Graft versus host disease (GVHD) is a complication that can develop after a person has had a bone marrow or stem cell transplant. In the disease, the host body comes under attack from the donated cells.
Bone marrow and stem cell transplants involve the patient having high doses of chemotherapy or radiotherapy. Chemotherapy is used to try to cure the cancer in a patient’s body, help other treatments work more effectively or reduce cancer symptoms. In radiotherapy, x-rays are used to target and kill the cancer cells. Sometimes this involves placing radioactive material in the patient’s body.
However, there are side effects of high doses of chemotherapy and radiotherapy. Alongside killing cancer cells, they can also kill the stem cells in the body’s bone marrow. Stem cells are cells that have the capability to become other kinds of cells such as blood cells. They are produced by bone marrow found inside of bones.
After a transplantation, the patient needs to have a donation of stem cells or bone marrow from the donor to kick start their own blood cell production. The donation is comprised of white blood cells called leukocytes that fight viruses and bacteria in the body. They do not usually attack cells in their own body unless the patient is suffering from a disease, such as an autoimmune disease.
Doctors will test the host and the potential donor to see how closely their tissues genetically match before the donation. Clinicians will try to get as close a match as possible, because GVHD develops when the donor white blood cells (T-cells), also known as the graft, identify the host cells as foreign.
Human cells have inherited genetic markers on them called human leukocyte antigens. These are individual to each person. The only time that they will completely match is in identical twins. T-cells from the donated bone marrow can tell the difference between their own HLA markers and the ones on the host cells. This results in them targeting the host cells for destruction.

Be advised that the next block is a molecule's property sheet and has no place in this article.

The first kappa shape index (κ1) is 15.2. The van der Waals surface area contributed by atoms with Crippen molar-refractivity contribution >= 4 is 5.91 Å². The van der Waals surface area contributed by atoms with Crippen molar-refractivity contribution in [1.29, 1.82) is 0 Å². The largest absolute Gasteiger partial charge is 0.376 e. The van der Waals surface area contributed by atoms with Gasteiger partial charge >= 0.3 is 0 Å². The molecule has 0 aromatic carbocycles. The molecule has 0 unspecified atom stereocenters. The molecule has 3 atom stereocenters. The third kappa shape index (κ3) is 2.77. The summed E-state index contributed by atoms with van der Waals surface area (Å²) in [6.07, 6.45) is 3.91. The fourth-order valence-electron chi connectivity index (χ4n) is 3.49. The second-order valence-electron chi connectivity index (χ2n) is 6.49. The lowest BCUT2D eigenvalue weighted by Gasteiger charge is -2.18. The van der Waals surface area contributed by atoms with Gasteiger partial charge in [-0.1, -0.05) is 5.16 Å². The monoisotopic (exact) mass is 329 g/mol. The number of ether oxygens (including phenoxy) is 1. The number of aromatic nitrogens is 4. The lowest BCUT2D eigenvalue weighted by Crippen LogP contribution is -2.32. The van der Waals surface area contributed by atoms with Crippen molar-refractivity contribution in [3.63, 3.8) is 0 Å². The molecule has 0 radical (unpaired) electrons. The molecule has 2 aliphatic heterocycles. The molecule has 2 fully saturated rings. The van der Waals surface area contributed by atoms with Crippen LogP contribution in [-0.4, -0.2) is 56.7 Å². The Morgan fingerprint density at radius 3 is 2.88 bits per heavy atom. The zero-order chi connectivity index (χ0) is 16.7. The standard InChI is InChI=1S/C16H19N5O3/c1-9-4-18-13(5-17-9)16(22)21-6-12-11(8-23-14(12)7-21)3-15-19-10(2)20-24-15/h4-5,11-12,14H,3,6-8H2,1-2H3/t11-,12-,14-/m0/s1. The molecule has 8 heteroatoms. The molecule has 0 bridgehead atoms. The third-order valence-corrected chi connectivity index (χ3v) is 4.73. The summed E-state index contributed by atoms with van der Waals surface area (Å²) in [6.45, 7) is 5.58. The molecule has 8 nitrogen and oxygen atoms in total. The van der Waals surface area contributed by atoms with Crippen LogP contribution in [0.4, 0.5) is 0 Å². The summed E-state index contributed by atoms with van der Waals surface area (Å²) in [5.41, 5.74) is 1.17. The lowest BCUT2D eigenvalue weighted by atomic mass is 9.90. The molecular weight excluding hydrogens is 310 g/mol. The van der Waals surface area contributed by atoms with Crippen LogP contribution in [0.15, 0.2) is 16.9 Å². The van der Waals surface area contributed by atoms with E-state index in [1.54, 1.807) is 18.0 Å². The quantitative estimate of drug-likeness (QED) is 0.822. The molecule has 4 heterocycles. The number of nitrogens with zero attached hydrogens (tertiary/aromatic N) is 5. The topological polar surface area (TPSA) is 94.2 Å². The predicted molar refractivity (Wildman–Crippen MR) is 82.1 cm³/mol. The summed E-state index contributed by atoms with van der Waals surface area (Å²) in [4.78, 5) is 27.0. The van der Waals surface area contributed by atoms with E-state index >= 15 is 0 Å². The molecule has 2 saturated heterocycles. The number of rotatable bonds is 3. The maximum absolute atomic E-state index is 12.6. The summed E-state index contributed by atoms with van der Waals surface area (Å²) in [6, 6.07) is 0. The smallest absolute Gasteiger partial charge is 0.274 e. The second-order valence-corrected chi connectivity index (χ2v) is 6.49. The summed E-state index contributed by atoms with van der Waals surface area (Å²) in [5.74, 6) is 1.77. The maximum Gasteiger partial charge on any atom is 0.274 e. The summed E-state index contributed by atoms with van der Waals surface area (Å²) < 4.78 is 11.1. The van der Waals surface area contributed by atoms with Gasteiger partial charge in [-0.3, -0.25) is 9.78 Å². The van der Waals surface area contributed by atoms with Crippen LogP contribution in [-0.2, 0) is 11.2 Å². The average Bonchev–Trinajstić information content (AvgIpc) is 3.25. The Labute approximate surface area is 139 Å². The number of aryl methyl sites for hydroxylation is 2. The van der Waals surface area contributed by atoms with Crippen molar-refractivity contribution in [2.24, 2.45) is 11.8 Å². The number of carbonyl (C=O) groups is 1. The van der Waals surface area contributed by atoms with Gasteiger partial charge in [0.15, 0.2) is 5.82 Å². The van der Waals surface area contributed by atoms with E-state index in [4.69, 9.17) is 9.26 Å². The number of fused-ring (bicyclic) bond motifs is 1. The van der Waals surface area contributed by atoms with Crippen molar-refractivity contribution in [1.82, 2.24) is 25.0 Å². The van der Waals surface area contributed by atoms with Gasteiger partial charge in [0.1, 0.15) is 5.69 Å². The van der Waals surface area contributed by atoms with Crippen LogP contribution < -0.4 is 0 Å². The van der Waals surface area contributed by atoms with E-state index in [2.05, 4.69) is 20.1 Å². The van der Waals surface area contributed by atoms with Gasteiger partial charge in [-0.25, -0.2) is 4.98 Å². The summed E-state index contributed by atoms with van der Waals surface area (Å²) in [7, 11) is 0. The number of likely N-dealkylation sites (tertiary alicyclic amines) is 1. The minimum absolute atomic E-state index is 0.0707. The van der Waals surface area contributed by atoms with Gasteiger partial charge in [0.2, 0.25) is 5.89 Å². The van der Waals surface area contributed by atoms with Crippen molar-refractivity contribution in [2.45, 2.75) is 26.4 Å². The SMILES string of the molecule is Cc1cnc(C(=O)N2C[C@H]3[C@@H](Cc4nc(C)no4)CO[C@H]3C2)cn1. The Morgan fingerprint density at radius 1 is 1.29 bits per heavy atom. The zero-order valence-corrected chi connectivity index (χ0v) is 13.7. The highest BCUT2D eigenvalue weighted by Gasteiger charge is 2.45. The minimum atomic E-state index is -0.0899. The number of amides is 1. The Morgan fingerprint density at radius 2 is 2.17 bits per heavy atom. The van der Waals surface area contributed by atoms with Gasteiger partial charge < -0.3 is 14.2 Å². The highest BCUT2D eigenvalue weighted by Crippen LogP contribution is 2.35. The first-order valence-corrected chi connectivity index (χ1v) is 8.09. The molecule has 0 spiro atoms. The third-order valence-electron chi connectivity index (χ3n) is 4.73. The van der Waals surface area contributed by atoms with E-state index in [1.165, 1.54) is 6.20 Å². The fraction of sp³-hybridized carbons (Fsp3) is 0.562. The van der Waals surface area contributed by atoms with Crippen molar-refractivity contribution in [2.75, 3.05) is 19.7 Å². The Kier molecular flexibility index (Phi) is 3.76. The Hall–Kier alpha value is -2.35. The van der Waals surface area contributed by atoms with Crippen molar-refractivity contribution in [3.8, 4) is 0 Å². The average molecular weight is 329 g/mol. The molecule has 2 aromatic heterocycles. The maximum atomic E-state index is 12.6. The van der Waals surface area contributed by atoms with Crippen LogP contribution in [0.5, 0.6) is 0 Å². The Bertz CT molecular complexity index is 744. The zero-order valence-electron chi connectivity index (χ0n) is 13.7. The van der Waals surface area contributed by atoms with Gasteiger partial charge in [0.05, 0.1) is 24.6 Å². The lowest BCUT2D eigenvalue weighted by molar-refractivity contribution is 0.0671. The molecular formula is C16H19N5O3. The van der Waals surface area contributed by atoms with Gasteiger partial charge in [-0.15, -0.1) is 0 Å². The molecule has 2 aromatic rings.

How does it affect patients?
GVHD develops in about 20% – 80% of people who have had a donor transplant. The disease can vary in its severity in different people. Patients can experience diverse effects on their organs. Primary regions that are impacted include the skin, liver and gastrointestinal tract (GI).
There are two types of the disease. Acute GVHD begins within 100 days after the patient has had the transplant. About 70% of transplant patients get this type. It tends to focus primarily on the skin, liver and GI tract. Chronic GVHD focuses on the same regions, but can also spread to other organs in the body as well. Moreover, chronic GVHD develops after 100 days have elapsed post transplant. Around 40% of patients develop this kind. Acute and Chronic GVHD can also occur at the same time in patients. Furthermore, some patients develop the acute version first and then have the chronic version months afterwards.
Medical staff are not able to reliably predict who will get the worst forms of the disease. The quality of life for the patient can be significantly impaired depending on how long the condition lasts. The disease can last months to years in some people and it can also be life-threatening.
Older people also tend to get the disease more frequently than younger patients. An older donor can also increase the risk of the disease developing in the host.
Milder forms of the disease are viewed as beneficial by doctors as it is believed to provide some further protection against leukemia or lymphoma returning in the patient. This is described as the graft versus leukemia effect.
Doctors may also provide immunosuppressant medicines for the patient to limit the chances of GVHD developing.
Reviewed by Jonas Wilson, Ing. Med. Further Reading